Muscle imbalances when a child chooses to carry his or her backpack on only one shoulder.
Strain on the lower back if a child is carrying a heavy backpack too low on their back.
By being mindful of how backpacks can affect posture, you and your child can reduce the risk of developing postural issues and promote better spinal health.
Are school backpacks bad for your back?
A study was completed and published with the National Library of Medicine in an attempt to answer this very question. And, while no direct correlation between backpacks and back pain was found, this is largely due to the fact that there haven’t been any long-term studies done on this topic.
However, there have been several indications that backpacks can be problematic when used improperly by:
Carrying excessive weight.
Carrying the backpack for prolonged periods throughout the day.
Choosing a backpack with poor design.
Wearing it incorrectly.
Keep in mind that as mentioned above, wearing a backpack correctly can have a positive effect on posture and it’s one of the most effective ways to carry supplies and books to and from school each day.
What is backpack syndrome?
While backpack syndrome is rare, it can occur when individuals wear heavy backpacks over an extended period of time and it can lead to nerve injury. Most often, this syndrome is found in individuals who choose to carry their backpacks with only one strap causing the load to be unevenly distributed over one shoulder. Signs of backpack syndrome include:
Numbness or tingling in the arm or hand.
Weakness in the arm or hand.
Pain in the shoulder or arm.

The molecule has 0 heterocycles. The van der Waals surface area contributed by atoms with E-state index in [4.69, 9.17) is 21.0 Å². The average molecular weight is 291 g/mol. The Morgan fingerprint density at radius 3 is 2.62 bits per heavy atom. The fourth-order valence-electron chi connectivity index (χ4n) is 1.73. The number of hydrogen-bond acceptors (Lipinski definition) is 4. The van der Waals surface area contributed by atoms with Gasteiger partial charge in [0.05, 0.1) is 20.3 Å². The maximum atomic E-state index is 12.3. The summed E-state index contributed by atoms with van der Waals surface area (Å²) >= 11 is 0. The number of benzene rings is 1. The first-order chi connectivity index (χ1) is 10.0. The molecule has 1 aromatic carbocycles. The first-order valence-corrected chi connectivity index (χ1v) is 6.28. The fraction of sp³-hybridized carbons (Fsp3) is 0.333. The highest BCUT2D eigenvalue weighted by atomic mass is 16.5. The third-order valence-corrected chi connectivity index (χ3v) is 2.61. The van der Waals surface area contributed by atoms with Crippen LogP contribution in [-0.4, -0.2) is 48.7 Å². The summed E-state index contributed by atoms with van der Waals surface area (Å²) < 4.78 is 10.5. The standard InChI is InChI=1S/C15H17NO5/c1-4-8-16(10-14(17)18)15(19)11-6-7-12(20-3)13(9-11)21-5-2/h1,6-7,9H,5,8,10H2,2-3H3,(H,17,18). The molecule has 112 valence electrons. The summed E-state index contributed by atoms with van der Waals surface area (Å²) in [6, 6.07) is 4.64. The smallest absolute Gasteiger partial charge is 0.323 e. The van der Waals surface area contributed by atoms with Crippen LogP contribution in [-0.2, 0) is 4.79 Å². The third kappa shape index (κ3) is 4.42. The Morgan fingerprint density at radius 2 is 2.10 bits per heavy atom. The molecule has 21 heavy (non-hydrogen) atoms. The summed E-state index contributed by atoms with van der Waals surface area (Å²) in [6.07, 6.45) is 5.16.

Loss of sensation or function in the affected arm.
To prevent backpack syndrome, it’s crucial to use both shoulder straps when wearing a backpack, as this evenly distributes the weight across the back and shoulders.
5 Tips for better back health.
To prevent backpack syndrome, poor posture, and other back, neck, and shoulder pain, it’s important for your child to use their backpack correctly and effectively. Here are a few ways you can help your child attain better back health this school year:
Lighten the load. Remember that a child should not carry more than 15% of their body weight in their backpack. Encourage your child to carry only what they need, and start by loading the heaviest items in the back of the backpack.
Ensure proper fit and wear. Backpacks should be worn with both shoulder straps at all times. They should also be snug, have wide straps, and never hang more than a few inches from the waist.
Practice correct posture. When picking up a backpack, remind your child to bend at the knees instead of the waist to prevent additional back pain. Encourage your child to walk with a straight back as well. When a backpack gets too heavy, children tend to lean forward, causing poor posture.
Break it in. Adjusting the straps of the backpack to obtain proper fit and comfort before use can alleviate potential back issues. If your child has a new backpack this year, be sure the straps fit and are comfortable before starting school.
Practice back strengthening exercises. As mentioned, core strengthening exercises can help to avoid pain and promote an overall stable torso. It’s also important to focus on living an active, healthy lifestyle.
When to seek chiropractic help.
If your child is experiencing back, neck, or shoulder pain, or any of the signs of backpack syndrome like numbness or tingling, it may be time to see a chiropractor. With our focus on upper cervical chiropractic care, we can help your child alleviate backpack pain and enjoy a successful school year.